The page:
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Next year's iPhone 14 could be the first smartphone to use TSMC's new packaging platform

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Next year's iPhone 14 could be the first smartphone to use TSMC's new packaging platform
According to Patently Apple, TSMC is working on a new packaging platform called 3DFabric. During the summer, the foundry's CEO, C.C. Wei, said, "We are working with several customers on 3DFabric to enable chiplet architecture." The world's largest independent foundry now says that its first customers employing the new 3DFabric technology will include Apple, AMD, MediaTek, Xilinx, NXP, and Qualcomm.

TSMC's new 3DFabric Packaging platform could debut on iPhone 14


With 3DFabric technology, TSMC's customers can use chiplets which are smaller chips that are used to create a larger Integrated Circuit. This technology can quicken the time-to-market for new technology since this platform allows customers to keep reusing parts of the component that do not change. And according to TSMC, "3DFabric allows the integration of high density interconnected chips into a packaged module delivering improved bandwidth, latency, and power efficiency."

TSMC will launch the 3DFabric Packaging platform once it starts shipping 3nm chips. TSMC was supposed to be manufacturing the Apple A16 Bionic chipset using the 3nm process node. But last month the company announced a delay due to the complexities of building a chip at this process node and the A16 Bionic will reportedly be made using the 4nm process node instead.

As a result, it isn't clear whether we will see the 3DFabric Packaging platform used in the iPhone 14 although Patently Apple's report says that "Apple's next-gen iPhones in 2022 are likely to use TSMC's 3D Fabric platform." The report goes on to add that with the platform, many AI functions, new memory types, and embedded chips will be combined. TSMC is expected to test the platform this year at its facilities in Zhunan and Nanke with mass production scheduled for the second half of 2022.

TSMC's new packaging platform takes a modular, Lego-like approach using chiplets


If this sounds like some kind of modular solution to packaging, it is. In a video that TSMC produced to show off the new platform, kids are playing with Lego blocks which is the ultimate modular toy. Liao Dedui, deputy general manager of TSMC’s advanced packaging technology and services, says that the 3DFabric brings together advanced packaging and testing technologies.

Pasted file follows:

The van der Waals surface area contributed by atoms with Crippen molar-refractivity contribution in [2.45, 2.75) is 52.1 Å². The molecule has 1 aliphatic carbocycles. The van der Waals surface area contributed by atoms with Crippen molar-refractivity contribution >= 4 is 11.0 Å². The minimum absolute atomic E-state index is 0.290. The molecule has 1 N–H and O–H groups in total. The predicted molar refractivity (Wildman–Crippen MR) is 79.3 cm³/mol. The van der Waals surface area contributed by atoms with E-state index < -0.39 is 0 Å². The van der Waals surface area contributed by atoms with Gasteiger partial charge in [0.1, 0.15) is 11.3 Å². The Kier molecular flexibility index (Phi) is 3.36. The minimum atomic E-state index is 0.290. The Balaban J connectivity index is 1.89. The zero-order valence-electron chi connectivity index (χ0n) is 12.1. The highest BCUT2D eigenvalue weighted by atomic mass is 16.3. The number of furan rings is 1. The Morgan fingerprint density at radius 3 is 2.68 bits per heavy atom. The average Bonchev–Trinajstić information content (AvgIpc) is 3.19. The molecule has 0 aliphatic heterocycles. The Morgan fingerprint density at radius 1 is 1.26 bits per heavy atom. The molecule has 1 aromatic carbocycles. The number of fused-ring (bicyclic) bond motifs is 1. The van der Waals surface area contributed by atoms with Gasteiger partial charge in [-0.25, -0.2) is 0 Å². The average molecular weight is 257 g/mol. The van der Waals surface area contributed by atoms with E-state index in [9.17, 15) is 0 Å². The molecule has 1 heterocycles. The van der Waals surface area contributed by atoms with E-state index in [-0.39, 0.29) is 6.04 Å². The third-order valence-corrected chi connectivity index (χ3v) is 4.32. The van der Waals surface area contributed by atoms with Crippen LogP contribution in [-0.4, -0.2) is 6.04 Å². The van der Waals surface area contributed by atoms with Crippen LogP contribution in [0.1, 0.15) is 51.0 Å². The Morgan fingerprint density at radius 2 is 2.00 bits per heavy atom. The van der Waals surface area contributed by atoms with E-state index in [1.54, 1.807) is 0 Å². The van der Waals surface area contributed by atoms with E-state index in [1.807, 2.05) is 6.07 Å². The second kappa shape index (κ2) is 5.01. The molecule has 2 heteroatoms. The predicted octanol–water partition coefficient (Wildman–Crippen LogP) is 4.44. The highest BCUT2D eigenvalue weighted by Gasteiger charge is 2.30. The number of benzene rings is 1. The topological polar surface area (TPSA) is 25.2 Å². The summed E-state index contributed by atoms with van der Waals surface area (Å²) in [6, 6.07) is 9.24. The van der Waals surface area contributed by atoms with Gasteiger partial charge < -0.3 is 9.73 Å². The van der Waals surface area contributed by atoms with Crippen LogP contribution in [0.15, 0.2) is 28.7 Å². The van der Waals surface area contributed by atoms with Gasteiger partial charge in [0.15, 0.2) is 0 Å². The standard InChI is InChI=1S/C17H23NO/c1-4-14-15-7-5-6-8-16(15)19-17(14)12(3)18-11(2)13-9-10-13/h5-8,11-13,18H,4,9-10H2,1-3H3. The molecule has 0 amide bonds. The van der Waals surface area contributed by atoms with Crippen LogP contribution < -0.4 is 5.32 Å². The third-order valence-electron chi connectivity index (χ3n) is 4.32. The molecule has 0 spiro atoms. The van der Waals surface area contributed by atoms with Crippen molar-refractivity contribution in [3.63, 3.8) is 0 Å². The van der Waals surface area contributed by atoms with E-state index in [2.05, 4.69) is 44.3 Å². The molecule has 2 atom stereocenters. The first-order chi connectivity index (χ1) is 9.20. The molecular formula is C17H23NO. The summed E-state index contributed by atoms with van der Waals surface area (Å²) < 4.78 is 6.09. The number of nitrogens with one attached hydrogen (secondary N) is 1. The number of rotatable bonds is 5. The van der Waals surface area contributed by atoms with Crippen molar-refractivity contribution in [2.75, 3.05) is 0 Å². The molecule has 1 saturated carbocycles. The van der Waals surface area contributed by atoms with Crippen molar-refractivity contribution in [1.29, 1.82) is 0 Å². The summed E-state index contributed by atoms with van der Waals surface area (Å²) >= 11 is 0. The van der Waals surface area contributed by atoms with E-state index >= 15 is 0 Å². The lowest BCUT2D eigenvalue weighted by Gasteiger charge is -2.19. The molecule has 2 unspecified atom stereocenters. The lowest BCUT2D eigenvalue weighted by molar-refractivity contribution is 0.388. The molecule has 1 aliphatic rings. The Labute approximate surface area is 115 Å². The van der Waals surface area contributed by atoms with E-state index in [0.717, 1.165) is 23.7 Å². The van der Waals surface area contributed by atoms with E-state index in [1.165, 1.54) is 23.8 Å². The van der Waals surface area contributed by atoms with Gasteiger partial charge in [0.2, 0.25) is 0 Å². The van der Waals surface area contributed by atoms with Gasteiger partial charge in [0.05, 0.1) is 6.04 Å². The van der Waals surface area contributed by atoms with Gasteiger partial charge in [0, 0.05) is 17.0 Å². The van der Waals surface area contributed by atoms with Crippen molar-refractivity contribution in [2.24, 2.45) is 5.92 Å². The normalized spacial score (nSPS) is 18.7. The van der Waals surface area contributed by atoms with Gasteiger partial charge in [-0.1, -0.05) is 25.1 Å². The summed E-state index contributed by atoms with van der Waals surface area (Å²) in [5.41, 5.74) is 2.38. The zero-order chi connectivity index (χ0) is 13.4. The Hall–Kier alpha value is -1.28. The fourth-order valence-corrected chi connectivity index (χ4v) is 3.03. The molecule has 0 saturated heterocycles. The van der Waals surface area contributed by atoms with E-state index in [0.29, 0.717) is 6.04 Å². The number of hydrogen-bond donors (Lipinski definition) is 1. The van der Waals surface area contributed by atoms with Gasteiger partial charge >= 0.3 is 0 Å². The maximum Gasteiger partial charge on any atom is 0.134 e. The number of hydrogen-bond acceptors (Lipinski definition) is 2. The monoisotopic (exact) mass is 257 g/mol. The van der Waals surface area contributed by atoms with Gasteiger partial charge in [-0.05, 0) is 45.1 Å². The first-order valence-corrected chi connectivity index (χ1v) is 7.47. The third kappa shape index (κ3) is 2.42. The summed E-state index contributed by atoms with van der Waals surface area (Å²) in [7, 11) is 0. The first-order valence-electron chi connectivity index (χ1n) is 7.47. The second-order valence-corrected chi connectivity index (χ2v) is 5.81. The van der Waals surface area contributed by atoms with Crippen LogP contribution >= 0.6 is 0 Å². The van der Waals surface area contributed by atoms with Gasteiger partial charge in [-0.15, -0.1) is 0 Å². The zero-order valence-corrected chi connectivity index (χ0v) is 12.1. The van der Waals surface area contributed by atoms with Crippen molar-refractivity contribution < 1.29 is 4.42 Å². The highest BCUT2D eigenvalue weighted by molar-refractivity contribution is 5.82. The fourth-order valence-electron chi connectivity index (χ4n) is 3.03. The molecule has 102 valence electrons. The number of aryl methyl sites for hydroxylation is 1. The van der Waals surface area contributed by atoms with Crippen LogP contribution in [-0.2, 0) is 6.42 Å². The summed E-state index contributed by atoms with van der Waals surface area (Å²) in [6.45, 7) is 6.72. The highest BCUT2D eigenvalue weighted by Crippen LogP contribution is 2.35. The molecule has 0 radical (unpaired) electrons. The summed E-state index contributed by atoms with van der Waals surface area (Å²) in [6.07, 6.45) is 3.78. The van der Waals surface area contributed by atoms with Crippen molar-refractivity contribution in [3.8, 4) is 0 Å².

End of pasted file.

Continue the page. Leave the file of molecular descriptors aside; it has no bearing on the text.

TSMC's blog discusses back-end technologies such as Chip-on-Wafer (CoW) and Wafer-on-Wafer (WoW) die stacking. These allow for the 3D stacking of both similar and dissimilar dies which can be used to provide more computing power by increasing the number of computer cores. It also provides more memory and higher bandwidth thanks to stacked memory, and will also improve power delivery.

This year, Apple is using the 5nm A15 Bionic in the just released iPhone 13 line. While 15 billion transistors are found in each A15 Bionic chip (up 27% from the 11.8 billion inside the A14 Bionic), the transistor density saw a much smaller improvement. This metric measures the number of transistors in a square mm and rose less than 1% from 134.09 million in the A14 Bionic to 135.14 million on the new chipset.

Apple apparently decided to spend money on improving graphics performance instead of the CPU. The company saw some of its best chip developers leave Apple which might account for the underwhelming CPU improvements year-over-year. While Apple usually likes to compare new components with the ones used on the previous year's models, this year comparisons were made "vs. the competition" and those firms (such as Samsung and Qualcomm) won't be shipping their next-gen chips until we get closer to the end of the year.

If TSMC is forced to ship a 4nm A16 Bionic instead of one made using the 3nm process node as originally planned, there will be some repercussions including smaller increases in performance and energy-consumption. Both TSMC and Samsung have road maps taking them to 2nm although there could be more bumps in the road as the foundries start dealing with even more4 complex and advanced processes.

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